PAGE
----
Satin damask ball gown, c.1895
Victorian gowns with exceptional design and in fine condition are very rare on the market. This grand gown, well preserved in a private collection, is one the most majestic I have seen in my years of collecting.
It was made from ivory/champagne satin damask from the House of Worth according to oral provenance. Given the luxe quality and substantial weight of the fabric, this rings true. Like many couture houses, Worth sometimes sold off extra fabric.
The House of Worth often had a quasi-monopoly on the best couture fabrics, manufactured on order for the House. The fabrics used in Worth gowns were exceptional, even for the late 19th century. Charles Worth himself was a great expert on dress fabrics, having been apprenticed at age 13 to a London textile firm. From age 21 to 26, Worth worked at Gagelin's, a Parisian seller of luxury fabrics.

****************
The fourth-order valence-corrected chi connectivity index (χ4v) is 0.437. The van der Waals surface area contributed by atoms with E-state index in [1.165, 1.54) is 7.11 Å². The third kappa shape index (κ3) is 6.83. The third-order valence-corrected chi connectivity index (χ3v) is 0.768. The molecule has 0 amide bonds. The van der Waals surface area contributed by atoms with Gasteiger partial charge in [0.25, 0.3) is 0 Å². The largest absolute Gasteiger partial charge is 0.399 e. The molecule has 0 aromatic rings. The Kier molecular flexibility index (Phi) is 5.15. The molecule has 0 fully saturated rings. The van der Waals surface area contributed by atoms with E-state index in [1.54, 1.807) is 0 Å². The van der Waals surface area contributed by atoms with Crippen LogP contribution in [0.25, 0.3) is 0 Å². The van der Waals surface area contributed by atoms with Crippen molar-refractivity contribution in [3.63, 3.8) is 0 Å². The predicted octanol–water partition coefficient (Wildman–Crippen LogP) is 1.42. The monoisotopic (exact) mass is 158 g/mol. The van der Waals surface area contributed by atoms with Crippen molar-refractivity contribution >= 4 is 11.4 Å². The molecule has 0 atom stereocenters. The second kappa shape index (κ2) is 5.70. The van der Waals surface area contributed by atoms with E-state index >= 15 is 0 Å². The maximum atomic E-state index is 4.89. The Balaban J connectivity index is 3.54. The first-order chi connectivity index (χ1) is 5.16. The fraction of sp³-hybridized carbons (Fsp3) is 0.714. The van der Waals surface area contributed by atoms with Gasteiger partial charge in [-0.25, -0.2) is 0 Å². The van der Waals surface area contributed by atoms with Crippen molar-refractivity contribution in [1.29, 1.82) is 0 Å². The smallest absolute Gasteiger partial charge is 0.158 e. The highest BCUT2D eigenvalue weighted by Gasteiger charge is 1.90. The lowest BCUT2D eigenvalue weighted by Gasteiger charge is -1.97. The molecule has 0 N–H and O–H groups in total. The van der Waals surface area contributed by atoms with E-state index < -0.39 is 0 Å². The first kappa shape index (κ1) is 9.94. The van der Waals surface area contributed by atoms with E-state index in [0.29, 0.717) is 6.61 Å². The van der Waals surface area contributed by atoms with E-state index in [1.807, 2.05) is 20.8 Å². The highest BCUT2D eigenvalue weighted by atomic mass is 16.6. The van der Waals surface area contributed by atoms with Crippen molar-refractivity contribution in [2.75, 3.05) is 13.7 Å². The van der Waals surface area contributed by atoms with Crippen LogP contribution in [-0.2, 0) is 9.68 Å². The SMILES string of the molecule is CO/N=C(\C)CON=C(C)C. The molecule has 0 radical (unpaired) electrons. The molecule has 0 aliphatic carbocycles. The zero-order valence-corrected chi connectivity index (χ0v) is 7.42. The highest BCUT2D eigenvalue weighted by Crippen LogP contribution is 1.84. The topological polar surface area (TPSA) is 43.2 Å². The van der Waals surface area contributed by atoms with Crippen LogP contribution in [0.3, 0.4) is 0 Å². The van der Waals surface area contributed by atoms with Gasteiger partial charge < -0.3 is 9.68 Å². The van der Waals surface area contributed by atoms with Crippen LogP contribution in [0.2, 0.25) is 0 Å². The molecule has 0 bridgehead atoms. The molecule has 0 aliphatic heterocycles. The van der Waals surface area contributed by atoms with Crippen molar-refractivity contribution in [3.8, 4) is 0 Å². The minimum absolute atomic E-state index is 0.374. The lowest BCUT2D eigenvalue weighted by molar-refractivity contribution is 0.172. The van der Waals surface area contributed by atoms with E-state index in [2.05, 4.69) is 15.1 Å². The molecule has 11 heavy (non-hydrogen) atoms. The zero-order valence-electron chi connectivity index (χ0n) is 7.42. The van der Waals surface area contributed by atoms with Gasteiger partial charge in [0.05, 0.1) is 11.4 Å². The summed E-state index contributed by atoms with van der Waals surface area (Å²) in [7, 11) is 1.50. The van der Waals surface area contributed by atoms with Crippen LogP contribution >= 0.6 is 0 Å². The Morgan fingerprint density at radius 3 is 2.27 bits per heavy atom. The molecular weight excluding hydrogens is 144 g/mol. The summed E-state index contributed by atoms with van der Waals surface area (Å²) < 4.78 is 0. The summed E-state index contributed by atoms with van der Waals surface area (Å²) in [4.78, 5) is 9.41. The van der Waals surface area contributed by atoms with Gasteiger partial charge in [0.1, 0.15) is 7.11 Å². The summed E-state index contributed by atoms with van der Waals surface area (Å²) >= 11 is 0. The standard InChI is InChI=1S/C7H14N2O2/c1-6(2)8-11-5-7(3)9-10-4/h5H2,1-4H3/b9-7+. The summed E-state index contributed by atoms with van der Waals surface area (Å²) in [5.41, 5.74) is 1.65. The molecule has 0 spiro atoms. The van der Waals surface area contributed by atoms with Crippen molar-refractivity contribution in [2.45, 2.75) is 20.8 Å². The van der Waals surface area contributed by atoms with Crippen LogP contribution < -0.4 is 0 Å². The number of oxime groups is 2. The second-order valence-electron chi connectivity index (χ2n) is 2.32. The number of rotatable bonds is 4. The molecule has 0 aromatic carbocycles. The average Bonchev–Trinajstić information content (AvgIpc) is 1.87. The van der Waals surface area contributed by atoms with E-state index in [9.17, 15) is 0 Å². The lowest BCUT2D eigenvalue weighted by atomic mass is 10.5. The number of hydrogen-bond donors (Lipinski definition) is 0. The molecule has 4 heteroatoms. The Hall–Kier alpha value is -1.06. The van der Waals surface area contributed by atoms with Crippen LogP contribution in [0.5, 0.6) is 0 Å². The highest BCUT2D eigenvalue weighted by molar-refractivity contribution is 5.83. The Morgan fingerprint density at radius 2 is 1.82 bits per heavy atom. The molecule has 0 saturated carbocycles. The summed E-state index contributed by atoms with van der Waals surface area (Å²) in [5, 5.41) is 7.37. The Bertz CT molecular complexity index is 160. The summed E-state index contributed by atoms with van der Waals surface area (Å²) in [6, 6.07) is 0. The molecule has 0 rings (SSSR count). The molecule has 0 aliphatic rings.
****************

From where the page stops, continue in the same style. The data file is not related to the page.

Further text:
The bodice is meticulously finished inside in the couture manner; yet the skirt is not. The most impressive design feat is hard to make out in the pictures, but it is well worth your attention, even though it is not a technique for novice dressmakers:)
The chiffon damask overlay on the bodice front has a floral pattern that matches the flowers in the satin, adding a subtle textural effect to the overall design. Note the perfect mirror imaging of the floral pattern on the back of the bodice.
The bodice is boned and lined with ivory silk taffeta. The sleeves and neckline insert are of matching lace. The bodice closes in back with lacings, which are missing. The skirt has a dramatic back train. Both pieces are embellished with ribbons and bouquets of fabric flowers.
This exquisite gown would be perfect for a wedding with a Victorian theme. It can be worn but gently, please. You can walk down the aisle and have your pictures taken in it. After the ceremony, change into a more suitable dress for dancing.
The condition is almost excellent. The only problem I could find is the missing back laces.
It measures: 38" bust, 26" waist, and 41" skirt-front length.